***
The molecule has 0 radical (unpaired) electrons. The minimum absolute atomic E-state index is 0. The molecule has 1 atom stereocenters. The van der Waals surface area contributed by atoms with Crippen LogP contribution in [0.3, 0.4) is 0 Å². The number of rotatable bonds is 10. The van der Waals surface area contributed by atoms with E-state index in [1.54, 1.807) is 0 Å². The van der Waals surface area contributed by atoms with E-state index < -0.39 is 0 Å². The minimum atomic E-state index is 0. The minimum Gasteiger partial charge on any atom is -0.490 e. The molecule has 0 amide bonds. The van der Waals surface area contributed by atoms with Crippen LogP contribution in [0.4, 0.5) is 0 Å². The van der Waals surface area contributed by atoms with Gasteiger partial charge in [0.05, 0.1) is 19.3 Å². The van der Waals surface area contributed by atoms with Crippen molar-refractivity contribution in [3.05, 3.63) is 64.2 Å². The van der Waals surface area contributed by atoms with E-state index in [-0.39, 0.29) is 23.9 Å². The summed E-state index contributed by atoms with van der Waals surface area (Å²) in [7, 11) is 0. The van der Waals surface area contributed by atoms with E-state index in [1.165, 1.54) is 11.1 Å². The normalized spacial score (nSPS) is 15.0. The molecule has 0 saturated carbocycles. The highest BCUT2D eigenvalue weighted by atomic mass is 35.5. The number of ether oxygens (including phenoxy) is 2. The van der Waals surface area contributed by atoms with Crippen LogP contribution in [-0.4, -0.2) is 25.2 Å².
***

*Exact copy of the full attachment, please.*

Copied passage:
The molecule has 0 radical (unpaired) electrons. The minimum absolute atomic E-state index is 0. The molecule has 1 atom stereocenters. The van der Waals surface area contributed by atoms with Crippen LogP contribution in [0.3, 0.4) is 0 Å². The number of rotatable bonds is 10. The van der Waals surface area contributed by atoms with E-state index in [1.54, 1.807) is 0 Å². The van der Waals surface area contributed by atoms with E-state index < -0.39 is 0 Å². The minimum atomic E-state index is 0. The minimum Gasteiger partial charge on any atom is -0.490 e. The molecule has 0 amide bonds. The van der Waals surface area contributed by atoms with Crippen LogP contribution in [0.4, 0.5) is 0 Å². The van der Waals surface area contributed by atoms with Gasteiger partial charge in [0.05, 0.1) is 19.3 Å². The van der Waals surface area contributed by atoms with Crippen molar-refractivity contribution in [3.05, 3.63) is 64.2 Å². The van der Waals surface area contributed by atoms with E-state index in [-0.39, 0.29) is 23.9 Å². The summed E-state index contributed by atoms with van der Waals surface area (Å²) in [7, 11) is 0. The van der Waals surface area contributed by atoms with E-state index in [1.165, 1.54) is 11.1 Å². The normalized spacial score (nSPS) is 15.0. The molecule has 0 saturated carbocycles. The highest BCUT2D eigenvalue weighted by atomic mass is 35.5. The number of ether oxygens (including phenoxy) is 2. The van der Waals surface area contributed by atoms with Crippen LogP contribution in [-0.4, -0.2) is 25.2 Å².